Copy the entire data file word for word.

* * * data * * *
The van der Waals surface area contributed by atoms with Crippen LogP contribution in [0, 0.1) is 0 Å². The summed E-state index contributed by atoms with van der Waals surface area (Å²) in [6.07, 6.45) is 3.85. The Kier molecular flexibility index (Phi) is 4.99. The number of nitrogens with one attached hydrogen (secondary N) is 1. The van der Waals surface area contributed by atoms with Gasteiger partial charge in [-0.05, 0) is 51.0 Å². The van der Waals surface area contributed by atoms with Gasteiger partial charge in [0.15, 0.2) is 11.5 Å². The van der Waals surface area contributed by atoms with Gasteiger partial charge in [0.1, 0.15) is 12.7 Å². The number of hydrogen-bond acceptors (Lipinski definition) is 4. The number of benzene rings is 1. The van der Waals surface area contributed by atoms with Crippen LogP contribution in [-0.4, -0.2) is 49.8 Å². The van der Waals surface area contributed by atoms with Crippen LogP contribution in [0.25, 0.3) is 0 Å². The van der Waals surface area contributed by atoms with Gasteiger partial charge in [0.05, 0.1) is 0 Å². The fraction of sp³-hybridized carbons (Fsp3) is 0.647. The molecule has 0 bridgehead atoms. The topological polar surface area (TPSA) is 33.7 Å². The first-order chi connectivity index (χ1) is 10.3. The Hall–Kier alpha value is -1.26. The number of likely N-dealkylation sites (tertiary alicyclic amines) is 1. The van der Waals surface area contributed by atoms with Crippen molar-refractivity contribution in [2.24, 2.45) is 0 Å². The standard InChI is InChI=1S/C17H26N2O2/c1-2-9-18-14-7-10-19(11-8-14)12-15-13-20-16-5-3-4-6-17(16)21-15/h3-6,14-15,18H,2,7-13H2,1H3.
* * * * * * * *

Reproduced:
The van der Waals surface area contributed by atoms with Crippen LogP contribution in [0, 0.1) is 0 Å². The summed E-state index contributed by atoms with van der Waals surface area (Å²) in [6.07, 6.45) is 3.85. The Kier molecular flexibility index (Phi) is 4.99. The number of nitrogens with one attached hydrogen (secondary N) is 1. The van der Waals surface area contributed by atoms with Gasteiger partial charge in [-0.05, 0) is 51.0 Å². The van der Waals surface area contributed by atoms with Gasteiger partial charge in [0.15, 0.2) is 11.5 Å². The van der Waals surface area contributed by atoms with Gasteiger partial charge in [0.1, 0.15) is 12.7 Å². The number of hydrogen-bond acceptors (Lipinski definition) is 4. The number of benzene rings is 1. The van der Waals surface area contributed by atoms with Crippen LogP contribution in [-0.4, -0.2) is 49.8 Å². The van der Waals surface area contributed by atoms with Crippen LogP contribution in [0.25, 0.3) is 0 Å². The van der Waals surface area contributed by atoms with Gasteiger partial charge in [0.05, 0.1) is 0 Å². The fraction of sp³-hybridized carbons (Fsp3) is 0.647. The molecule has 0 bridgehead atoms. The topological polar surface area (TPSA) is 33.7 Å². The first-order chi connectivity index (χ1) is 10.3. The Hall–Kier alpha value is -1.26. The number of likely N-dealkylation sites (tertiary alicyclic amines) is 1. The van der Waals surface area contributed by atoms with Crippen molar-refractivity contribution in [2.24, 2.45) is 0 Å². The standard InChI is InChI=1S/C17H26N2O2/c1-2-9-18-14-7-10-19(11-8-14)12-15-13-20-16-5-3-4-6-17(16)21-15/h3-6,14-15,18H,2,7-13H2,1H3.